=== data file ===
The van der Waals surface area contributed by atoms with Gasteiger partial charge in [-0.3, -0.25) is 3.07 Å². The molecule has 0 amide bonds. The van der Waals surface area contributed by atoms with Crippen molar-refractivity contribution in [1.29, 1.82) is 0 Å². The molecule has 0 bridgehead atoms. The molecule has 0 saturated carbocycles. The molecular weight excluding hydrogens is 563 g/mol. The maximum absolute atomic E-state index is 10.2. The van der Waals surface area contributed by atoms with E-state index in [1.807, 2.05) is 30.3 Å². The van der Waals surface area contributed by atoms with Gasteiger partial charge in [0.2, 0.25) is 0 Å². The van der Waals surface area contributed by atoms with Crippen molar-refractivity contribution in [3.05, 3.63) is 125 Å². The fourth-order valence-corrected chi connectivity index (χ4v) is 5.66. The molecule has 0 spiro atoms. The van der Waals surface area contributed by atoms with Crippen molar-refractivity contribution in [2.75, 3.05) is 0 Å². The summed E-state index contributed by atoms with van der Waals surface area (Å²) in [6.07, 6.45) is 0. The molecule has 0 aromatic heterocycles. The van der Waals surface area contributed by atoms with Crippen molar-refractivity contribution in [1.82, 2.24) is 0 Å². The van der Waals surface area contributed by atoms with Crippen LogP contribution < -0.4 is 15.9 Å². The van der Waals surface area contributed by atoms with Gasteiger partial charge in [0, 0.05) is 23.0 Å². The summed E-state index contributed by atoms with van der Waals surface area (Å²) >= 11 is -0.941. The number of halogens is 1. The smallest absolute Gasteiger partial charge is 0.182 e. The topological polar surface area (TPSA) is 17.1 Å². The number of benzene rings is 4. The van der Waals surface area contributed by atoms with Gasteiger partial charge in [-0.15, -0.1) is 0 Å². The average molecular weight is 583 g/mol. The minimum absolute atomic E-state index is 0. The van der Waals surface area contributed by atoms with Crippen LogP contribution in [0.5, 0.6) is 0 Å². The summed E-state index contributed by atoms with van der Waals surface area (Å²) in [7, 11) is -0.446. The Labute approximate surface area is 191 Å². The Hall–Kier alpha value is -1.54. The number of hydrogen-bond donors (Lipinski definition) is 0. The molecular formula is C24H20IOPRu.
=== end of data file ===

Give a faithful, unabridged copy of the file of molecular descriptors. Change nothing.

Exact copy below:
The van der Waals surface area contributed by atoms with Gasteiger partial charge in [-0.3, -0.25) is 3.07 Å². The molecule has 0 amide bonds. The van der Waals surface area contributed by atoms with Crippen molar-refractivity contribution in [1.29, 1.82) is 0 Å². The molecule has 0 bridgehead atoms. The molecule has 0 saturated carbocycles. The molecular weight excluding hydrogens is 563 g/mol. The maximum absolute atomic E-state index is 10.2. The van der Waals surface area contributed by atoms with E-state index in [1.807, 2.05) is 30.3 Å². The van der Waals surface area contributed by atoms with Gasteiger partial charge in [0.2, 0.25) is 0 Å². The van der Waals surface area contributed by atoms with Crippen molar-refractivity contribution in [3.05, 3.63) is 125 Å². The fourth-order valence-corrected chi connectivity index (χ4v) is 5.66. The molecule has 0 spiro atoms. The van der Waals surface area contributed by atoms with Crippen molar-refractivity contribution in [2.75, 3.05) is 0 Å². The summed E-state index contributed by atoms with van der Waals surface area (Å²) in [6.07, 6.45) is 0. The molecule has 0 aromatic heterocycles. The van der Waals surface area contributed by atoms with Crippen molar-refractivity contribution in [1.82, 2.24) is 0 Å². The van der Waals surface area contributed by atoms with Crippen LogP contribution < -0.4 is 15.9 Å². The van der Waals surface area contributed by atoms with Gasteiger partial charge in [0, 0.05) is 23.0 Å². The summed E-state index contributed by atoms with van der Waals surface area (Å²) >= 11 is -0.941. The number of halogens is 1. The smallest absolute Gasteiger partial charge is 0.182 e. The topological polar surface area (TPSA) is 17.1 Å². The number of benzene rings is 4. The van der Waals surface area contributed by atoms with Gasteiger partial charge in [-0.15, -0.1) is 0 Å². The average molecular weight is 583 g/mol. The minimum absolute atomic E-state index is 0. The van der Waals surface area contributed by atoms with Crippen LogP contribution in [0.5, 0.6) is 0 Å². The summed E-state index contributed by atoms with van der Waals surface area (Å²) in [7, 11) is -0.446. The Labute approximate surface area is 191 Å². The Hall–Kier alpha value is -1.54. The number of hydrogen-bond donors (Lipinski definition) is 0. The molecular formula is C24H20IOPRu.